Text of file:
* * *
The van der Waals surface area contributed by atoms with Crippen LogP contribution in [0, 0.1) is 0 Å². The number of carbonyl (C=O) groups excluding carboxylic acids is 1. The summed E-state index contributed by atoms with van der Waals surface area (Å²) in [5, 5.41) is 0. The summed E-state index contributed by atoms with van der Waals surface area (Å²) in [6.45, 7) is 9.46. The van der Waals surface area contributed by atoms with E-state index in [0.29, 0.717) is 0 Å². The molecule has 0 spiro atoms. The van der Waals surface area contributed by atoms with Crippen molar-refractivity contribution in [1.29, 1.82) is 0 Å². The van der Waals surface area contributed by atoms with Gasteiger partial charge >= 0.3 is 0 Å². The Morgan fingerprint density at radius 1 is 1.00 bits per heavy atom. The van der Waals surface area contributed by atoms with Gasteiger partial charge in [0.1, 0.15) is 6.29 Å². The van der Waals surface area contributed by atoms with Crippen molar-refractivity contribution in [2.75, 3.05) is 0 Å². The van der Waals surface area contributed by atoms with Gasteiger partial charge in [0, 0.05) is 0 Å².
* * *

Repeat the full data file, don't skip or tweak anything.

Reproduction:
The van der Waals surface area contributed by atoms with Crippen LogP contribution in [0, 0.1) is 0 Å². The number of carbonyl (C=O) groups excluding carboxylic acids is 1. The summed E-state index contributed by atoms with van der Waals surface area (Å²) in [5, 5.41) is 0. The summed E-state index contributed by atoms with van der Waals surface area (Å²) in [6.45, 7) is 9.46. The van der Waals surface area contributed by atoms with E-state index in [0.29, 0.717) is 0 Å². The molecule has 0 spiro atoms. The van der Waals surface area contributed by atoms with Crippen molar-refractivity contribution in [1.29, 1.82) is 0 Å². The van der Waals surface area contributed by atoms with Gasteiger partial charge >= 0.3 is 0 Å². The Morgan fingerprint density at radius 1 is 1.00 bits per heavy atom. The van der Waals surface area contributed by atoms with Gasteiger partial charge in [0.1, 0.15) is 6.29 Å². The van der Waals surface area contributed by atoms with Crippen molar-refractivity contribution in [2.75, 3.05) is 0 Å². The van der Waals surface area contributed by atoms with Gasteiger partial charge in [0, 0.05) is 0 Å².